Behind the Headlines

Thursday February 4 2010

MRI scanners create cross-sectional pictures of the body

"A man who was presumed to be in a vegetative state for five years has answered questions using his thoughts alone", reported The Times. It said the research could allow some patients who are “locked in” by brain injuries to communicate.

The news is based on a three-year study in 54 patients in a vegetative or minimally conscious state. The patients’ brains were scanned with a technique called functional magnetic resonance imaging (fMRI) to detect signs of awareness. In one man, previously thought to be in a persistent vegetative state, the researchers were able to elicit the correct responses to five out of six questions.

These results confirm that some patients who meet the current criteria for being in a vegetative state are diagnosed incorrectly and retain thinking and awareness. It should be highlighted that this occurred in only one of the patients tested, and it is unknown how many people are likely to be in the same state.

The researchers say there is a high rate of error (approximately 40%) in diagnosing this group of patients. It appears the use of fMRI scanning may add another layer of safety in the diagnosis of consciousness following brain injury. However, the potential that the technique will lead to better care for patients in vegetative states, for example by allowing them to communicate their wishes, will need further research.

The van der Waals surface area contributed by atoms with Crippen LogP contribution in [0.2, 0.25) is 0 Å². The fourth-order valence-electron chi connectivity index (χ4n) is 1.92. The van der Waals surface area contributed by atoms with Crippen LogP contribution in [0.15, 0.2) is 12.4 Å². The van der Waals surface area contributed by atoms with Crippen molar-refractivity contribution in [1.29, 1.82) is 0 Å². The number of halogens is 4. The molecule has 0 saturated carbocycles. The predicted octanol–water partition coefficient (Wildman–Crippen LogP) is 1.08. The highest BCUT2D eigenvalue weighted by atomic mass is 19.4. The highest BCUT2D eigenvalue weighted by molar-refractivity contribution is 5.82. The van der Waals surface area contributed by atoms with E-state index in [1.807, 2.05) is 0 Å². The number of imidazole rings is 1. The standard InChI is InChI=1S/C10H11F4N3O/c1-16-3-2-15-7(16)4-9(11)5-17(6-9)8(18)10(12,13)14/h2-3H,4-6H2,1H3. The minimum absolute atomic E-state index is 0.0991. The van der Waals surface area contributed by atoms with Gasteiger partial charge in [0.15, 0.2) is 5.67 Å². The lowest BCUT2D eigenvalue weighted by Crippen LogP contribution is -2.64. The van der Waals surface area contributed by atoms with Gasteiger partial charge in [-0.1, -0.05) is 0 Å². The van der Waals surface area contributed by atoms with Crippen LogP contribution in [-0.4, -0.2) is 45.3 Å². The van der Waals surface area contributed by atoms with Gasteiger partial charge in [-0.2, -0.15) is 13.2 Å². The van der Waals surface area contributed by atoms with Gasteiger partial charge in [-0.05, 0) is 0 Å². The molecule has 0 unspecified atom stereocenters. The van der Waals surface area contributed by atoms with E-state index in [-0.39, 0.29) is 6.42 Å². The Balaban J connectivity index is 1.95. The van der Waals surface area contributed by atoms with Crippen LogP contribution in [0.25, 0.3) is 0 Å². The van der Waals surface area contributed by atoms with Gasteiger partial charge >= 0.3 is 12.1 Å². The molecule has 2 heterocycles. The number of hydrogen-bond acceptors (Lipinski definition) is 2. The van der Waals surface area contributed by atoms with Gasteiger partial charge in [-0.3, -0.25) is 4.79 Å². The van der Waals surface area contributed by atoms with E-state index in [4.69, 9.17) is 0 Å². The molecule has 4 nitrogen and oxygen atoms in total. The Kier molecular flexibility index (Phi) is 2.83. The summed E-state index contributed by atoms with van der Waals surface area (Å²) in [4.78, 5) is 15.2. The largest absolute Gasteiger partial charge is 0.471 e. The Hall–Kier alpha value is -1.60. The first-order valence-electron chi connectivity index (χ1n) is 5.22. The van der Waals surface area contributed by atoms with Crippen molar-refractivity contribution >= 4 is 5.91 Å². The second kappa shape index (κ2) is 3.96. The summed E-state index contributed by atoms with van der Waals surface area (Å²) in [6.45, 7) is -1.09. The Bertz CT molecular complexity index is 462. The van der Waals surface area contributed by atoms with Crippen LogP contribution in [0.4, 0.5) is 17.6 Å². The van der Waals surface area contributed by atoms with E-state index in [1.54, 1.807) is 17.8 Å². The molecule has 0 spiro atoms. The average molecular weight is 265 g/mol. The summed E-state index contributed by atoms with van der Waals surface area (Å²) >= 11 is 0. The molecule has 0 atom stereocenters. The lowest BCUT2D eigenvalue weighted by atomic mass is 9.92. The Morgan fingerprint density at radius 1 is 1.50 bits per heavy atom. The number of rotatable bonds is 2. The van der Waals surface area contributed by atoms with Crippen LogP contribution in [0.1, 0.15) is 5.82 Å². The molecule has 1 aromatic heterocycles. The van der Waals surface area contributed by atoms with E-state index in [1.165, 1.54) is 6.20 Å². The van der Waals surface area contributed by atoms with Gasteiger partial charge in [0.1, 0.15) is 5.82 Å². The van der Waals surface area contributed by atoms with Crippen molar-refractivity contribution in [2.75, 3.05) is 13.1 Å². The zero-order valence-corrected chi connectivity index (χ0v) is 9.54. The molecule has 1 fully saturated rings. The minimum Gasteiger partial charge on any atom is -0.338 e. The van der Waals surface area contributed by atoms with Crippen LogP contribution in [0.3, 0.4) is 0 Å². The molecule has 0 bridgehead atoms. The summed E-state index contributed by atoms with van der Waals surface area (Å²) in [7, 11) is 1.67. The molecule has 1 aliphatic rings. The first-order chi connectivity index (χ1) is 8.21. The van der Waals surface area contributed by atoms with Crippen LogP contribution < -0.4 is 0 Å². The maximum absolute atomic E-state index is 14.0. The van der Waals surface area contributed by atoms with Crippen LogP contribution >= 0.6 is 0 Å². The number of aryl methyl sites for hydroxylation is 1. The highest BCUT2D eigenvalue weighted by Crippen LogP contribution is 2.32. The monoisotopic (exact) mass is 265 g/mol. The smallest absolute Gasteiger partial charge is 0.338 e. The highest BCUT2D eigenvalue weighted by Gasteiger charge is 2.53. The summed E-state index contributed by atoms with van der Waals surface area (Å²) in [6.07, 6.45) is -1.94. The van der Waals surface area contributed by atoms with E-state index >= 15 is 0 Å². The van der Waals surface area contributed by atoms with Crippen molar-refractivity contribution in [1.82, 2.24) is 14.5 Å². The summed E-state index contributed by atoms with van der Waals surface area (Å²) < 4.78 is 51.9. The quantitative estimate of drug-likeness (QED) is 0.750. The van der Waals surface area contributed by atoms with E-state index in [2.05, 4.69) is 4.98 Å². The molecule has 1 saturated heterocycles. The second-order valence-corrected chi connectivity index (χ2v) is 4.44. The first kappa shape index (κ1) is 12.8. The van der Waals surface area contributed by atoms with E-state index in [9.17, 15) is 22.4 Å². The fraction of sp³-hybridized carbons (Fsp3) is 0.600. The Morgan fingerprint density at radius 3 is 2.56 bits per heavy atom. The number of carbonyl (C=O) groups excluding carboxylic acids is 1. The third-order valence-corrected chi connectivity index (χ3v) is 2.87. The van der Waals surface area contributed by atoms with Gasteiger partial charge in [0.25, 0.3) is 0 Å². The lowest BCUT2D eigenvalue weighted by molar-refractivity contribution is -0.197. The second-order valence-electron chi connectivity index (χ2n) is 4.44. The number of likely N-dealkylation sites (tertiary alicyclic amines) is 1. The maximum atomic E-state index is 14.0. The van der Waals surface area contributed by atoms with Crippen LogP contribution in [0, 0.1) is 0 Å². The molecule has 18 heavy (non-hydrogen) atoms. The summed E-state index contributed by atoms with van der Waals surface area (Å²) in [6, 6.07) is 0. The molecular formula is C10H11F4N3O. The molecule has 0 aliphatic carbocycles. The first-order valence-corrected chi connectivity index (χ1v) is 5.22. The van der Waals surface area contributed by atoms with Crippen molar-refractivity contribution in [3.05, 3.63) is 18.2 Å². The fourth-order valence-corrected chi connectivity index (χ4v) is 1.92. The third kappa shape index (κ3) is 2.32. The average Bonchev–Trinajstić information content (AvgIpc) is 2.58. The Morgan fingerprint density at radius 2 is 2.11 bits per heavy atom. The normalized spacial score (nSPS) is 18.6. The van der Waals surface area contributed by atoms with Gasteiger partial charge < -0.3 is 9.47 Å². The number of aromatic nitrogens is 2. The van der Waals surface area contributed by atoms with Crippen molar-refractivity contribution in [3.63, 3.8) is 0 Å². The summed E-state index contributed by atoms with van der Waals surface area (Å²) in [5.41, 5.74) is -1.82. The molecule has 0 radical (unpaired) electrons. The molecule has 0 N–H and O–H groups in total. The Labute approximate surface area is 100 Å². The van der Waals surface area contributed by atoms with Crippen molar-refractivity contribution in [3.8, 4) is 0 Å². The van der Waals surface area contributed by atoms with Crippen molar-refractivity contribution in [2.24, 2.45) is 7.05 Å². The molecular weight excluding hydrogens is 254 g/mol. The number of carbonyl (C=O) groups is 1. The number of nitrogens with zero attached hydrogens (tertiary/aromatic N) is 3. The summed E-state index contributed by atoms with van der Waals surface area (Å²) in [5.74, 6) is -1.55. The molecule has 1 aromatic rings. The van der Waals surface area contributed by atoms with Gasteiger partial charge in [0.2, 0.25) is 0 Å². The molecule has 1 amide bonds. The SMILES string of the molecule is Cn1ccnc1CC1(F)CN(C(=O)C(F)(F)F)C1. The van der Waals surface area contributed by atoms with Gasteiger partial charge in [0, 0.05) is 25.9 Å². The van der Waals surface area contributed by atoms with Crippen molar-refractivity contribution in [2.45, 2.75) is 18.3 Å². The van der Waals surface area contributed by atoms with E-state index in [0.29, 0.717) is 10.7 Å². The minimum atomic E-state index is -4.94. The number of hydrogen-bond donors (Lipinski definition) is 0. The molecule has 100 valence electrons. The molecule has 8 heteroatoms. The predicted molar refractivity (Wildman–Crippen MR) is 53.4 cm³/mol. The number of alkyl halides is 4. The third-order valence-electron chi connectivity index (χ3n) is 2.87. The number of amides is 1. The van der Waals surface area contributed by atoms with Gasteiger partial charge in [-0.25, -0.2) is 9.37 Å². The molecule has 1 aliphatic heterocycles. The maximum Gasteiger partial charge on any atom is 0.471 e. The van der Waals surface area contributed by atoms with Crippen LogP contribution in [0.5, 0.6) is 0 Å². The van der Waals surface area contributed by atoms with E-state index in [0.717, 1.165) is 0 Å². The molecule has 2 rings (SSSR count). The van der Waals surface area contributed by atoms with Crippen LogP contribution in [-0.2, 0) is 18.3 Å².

Where did the story come from?

This study was carried out by Dr Martin Monti and colleagues from the Medical Research Council Cognition and Brain Sciences Unit, the Impaired Consciousness Study Group and the Division of Academic Neurosurgery, all in Cambridge, along with international colleagues from the University of Liege and University Hospital of Liege in Belgium. The study was supported by several organisations and received grants from the Medical Research Council and the European Commission. The study was published in the peer-reviewed New England Journal of Medicine.

Some newspapers have incorrectly used the terms ‘coma’, ‘vegetative state’ and ‘locked in’ outside their technical definitions. For example, it is wrong to say that the study shows that “patients in 'vegetative' state can think and communicate” or “that one-in-five patients in a persistent vegetative state may be able to communicate,” as The Daily Telegraph does. The number of people who may be able to communicate usefully may be quite small. The newspapers reported that there are normally fewer than 100 patients in the UK in a permanent vegetative state (PVS) at any time.